There is deceit involved when knowingly stealing another’s time. The other person has the rightful expectation that the agreement of when to meet will be fulfilled. Why we often get frustrated when waiting for someone: because they led us to believe they would make good on their end of the bargain.

We often consume great effort to get somewhere on time. We’re battling traffic, dropping other commitments, scheduling a person in our calendars, and putting everything aside for them. When such effort is deliberately not reciprocated, perhaps even scorned by indifference, this is a representation of how little someone else values your time and resources. (Naturally, there’s a little latitude to be given to people who on rare occasion come late, or are but a few minutes late.)

We may not think that one or two minutes lost have any consequence. But that is precisely why so many allow time to fizzle away. How little care many people have for the relatively imperceptible minutes that are easily consumed by frivolous activities.

The consequences of lost time are often only seen after hundreds of small chunks have been misspent, after we’ve looked back at the week, month or year, in realization that we allowed time to “get away” from us.

I’m very careful not to allow those precious minutes to be frittered away.

For example, I have created something called the Price Check Revolt. It’s the two-minute rule to wait for a price check to be completed at a supermarket, or the maximum time I will allot to waiting for a scanning error to be rectified. After two minutes, I will forego that particular item, no matter how much I may need it, in the interest of saving my time, and others’ time in line. It serves as a message to the supermarket that they can expect to lose business if they do not take my time seriously. I also let everyone else in line know, as a courtesy, how long I am willing to wait before I forego that item and move on.

Even if I’m open to the idea that particular day of spending a few minutes extra for my item to be checked, it is unethical for me to abuse the privilege and so casually use up the time of others in line. If we are cognizant of how valuable our time is, and how valuable time is to others, we are less likely to waste time.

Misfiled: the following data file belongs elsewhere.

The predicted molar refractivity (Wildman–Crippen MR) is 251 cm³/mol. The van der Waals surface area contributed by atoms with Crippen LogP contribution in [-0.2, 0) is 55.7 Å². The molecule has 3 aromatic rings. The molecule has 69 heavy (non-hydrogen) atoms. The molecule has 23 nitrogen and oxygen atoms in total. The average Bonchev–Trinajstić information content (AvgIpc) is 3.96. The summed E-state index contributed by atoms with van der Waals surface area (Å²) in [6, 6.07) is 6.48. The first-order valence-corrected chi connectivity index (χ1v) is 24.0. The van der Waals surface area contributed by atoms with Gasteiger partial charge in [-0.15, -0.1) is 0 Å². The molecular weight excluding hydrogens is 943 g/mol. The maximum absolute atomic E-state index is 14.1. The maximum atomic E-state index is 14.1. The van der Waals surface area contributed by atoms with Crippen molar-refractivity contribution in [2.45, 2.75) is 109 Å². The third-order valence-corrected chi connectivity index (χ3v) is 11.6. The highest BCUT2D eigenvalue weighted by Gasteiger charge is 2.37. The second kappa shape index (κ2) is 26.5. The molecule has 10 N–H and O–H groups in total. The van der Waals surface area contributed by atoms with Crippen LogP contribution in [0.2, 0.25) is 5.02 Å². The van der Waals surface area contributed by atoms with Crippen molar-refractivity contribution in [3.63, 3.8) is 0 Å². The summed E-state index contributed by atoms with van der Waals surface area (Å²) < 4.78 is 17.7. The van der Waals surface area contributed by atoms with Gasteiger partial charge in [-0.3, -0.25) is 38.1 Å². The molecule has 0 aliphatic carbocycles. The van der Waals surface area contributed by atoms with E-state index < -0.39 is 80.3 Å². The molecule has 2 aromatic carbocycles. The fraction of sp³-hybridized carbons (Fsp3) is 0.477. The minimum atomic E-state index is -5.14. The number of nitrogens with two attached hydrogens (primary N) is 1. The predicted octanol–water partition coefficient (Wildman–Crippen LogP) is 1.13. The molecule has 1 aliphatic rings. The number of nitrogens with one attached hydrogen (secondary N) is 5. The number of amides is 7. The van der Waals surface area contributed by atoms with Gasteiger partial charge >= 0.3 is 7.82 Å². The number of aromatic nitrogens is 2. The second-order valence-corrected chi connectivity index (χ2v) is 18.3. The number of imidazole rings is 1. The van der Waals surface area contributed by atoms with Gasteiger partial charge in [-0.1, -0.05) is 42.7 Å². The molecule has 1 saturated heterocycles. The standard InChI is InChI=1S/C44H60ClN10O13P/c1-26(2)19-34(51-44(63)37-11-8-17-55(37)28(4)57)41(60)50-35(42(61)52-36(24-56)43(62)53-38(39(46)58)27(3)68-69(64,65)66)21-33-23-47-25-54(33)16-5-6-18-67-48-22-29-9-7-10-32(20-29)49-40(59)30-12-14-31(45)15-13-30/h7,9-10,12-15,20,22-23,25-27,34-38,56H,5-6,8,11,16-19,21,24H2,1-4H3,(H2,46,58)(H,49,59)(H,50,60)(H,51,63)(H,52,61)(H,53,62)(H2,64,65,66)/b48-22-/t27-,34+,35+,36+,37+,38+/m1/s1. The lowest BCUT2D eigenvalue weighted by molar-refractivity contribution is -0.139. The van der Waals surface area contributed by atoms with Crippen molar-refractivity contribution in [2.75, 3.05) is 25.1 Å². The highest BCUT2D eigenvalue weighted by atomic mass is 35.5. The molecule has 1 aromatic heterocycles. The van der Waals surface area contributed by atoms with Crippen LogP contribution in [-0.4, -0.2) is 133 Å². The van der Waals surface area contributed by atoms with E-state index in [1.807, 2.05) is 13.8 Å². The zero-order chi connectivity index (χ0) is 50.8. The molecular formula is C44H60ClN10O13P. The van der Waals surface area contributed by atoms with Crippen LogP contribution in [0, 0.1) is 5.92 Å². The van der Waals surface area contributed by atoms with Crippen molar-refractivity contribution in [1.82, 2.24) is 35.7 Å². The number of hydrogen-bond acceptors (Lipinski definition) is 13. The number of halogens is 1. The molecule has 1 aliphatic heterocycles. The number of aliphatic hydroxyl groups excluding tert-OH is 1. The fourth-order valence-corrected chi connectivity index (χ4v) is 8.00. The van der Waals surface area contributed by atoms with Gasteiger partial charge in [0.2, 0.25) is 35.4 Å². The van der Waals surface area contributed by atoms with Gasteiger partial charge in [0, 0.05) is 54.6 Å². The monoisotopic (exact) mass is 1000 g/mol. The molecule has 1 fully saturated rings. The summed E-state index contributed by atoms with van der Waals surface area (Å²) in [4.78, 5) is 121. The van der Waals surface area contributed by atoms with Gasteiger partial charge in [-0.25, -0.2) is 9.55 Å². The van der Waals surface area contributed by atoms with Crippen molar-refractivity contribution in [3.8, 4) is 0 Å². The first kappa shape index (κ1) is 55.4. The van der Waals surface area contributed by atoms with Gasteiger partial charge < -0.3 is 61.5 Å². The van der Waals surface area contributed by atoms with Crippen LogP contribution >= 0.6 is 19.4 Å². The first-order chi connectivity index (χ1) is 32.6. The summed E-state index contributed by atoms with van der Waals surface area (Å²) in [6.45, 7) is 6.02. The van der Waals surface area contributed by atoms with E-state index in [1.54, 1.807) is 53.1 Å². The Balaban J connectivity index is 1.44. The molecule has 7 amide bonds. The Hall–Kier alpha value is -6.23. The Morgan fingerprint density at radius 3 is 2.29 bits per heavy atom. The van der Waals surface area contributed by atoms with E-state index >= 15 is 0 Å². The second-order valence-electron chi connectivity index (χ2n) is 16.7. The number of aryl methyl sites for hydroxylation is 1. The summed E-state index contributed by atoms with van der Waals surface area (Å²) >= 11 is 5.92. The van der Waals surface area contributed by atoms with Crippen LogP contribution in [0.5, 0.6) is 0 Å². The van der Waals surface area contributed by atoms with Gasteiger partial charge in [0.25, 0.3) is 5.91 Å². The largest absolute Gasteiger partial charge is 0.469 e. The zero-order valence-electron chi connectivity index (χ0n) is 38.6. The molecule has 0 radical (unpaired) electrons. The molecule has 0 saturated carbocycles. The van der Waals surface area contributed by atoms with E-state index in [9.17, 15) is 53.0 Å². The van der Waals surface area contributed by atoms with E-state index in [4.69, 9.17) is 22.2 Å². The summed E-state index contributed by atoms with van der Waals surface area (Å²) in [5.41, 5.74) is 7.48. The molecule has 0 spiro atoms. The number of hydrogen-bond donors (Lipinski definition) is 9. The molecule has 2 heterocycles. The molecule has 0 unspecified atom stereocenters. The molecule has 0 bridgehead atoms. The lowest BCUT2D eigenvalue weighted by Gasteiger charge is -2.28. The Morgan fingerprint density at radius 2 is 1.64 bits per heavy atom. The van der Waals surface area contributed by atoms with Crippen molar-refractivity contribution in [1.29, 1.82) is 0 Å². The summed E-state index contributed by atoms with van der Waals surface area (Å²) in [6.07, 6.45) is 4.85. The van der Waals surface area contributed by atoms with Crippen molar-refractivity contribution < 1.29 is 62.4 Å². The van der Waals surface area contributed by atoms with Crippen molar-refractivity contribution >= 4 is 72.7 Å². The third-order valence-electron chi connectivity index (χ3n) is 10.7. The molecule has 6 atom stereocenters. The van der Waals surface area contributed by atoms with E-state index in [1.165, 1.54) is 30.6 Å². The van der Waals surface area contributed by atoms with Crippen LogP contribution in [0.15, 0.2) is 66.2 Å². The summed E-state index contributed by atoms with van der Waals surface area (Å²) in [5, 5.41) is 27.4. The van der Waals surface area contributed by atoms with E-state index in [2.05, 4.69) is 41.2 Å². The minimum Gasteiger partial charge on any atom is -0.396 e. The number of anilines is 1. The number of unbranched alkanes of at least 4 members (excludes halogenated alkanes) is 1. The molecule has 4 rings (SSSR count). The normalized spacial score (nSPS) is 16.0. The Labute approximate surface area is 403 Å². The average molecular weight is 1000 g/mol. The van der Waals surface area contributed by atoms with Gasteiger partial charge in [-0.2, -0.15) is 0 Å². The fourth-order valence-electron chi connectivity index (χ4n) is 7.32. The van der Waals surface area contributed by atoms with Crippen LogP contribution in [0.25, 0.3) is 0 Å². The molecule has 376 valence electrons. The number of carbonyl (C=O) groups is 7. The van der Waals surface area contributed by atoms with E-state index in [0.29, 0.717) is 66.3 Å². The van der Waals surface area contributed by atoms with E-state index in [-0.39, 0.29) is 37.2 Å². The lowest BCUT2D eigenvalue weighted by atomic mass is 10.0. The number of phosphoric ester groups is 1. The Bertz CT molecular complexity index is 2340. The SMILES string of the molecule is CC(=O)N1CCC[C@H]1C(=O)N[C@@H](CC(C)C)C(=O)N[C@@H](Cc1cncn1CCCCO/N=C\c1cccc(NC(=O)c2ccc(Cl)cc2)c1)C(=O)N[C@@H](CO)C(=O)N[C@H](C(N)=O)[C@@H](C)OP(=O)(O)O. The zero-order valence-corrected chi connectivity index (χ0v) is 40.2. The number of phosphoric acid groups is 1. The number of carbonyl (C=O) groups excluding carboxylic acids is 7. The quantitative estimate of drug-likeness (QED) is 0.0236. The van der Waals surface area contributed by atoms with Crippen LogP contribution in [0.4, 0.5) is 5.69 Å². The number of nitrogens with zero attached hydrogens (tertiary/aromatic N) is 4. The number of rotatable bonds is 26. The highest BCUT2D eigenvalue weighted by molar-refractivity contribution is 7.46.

Time is our legacy. We can treat our legacy with nonchalance and disinterest, or endeavour to make ourselves, and the world, better. If you woke up tomorrow morning and were told you had one week of time left, what would you do? How would you look at your life differently, and how might you change things?

The story of Alfred Nobel is a perfect case in point. The name sounds familiar to most for the awards and grants given in his memory, the Nobel Prize. Before that, he was famous for having invented dynamite. A French newspaper in 1888, confusing him for his brother, mistakenly printed an obituary of Alfred. In it, they condemned him harshly for his invention, accusing him for being indirectly responsible for people killing each other with it. Determined to leave a better legacy, it’s been said that he was inspired after reading his own obit, to create the global financial awards for achievement, including in the realm of peacemaking, for which he donated tens of millions of dollars. If there is anything that Nobel has taught the world, is that there is, indeed, still time to change things in our lives. Hopefully, some of us don’t require an obit, or a terminal disease, to learn the lesson.

An obit was printed lately about Randy Pausch, a Carnegie-Mellon professor, who passed away six months ago of pancreatic cancer, at age 47. The obit was called, "Prof knew how to make the most of time."

Nine months before his death, Pausch gave what became known as The Last Lecture, posted on YouTube, viewed by more than six million people. A few months later, he gave another lecture, focusing on the importance of taking time seriously. Time, he asserted, was more important than money, “because if you’ve wasted it, you can never get it back.” To decrease time waste, he suggested minimizing the time one spends on the phone, to cut out television, and to keep healthy. He also suggested each month to look back and see whether any growth changes have taken place. “Time is all we have,” Pausch said. “And you may find one day that you have less than you think.”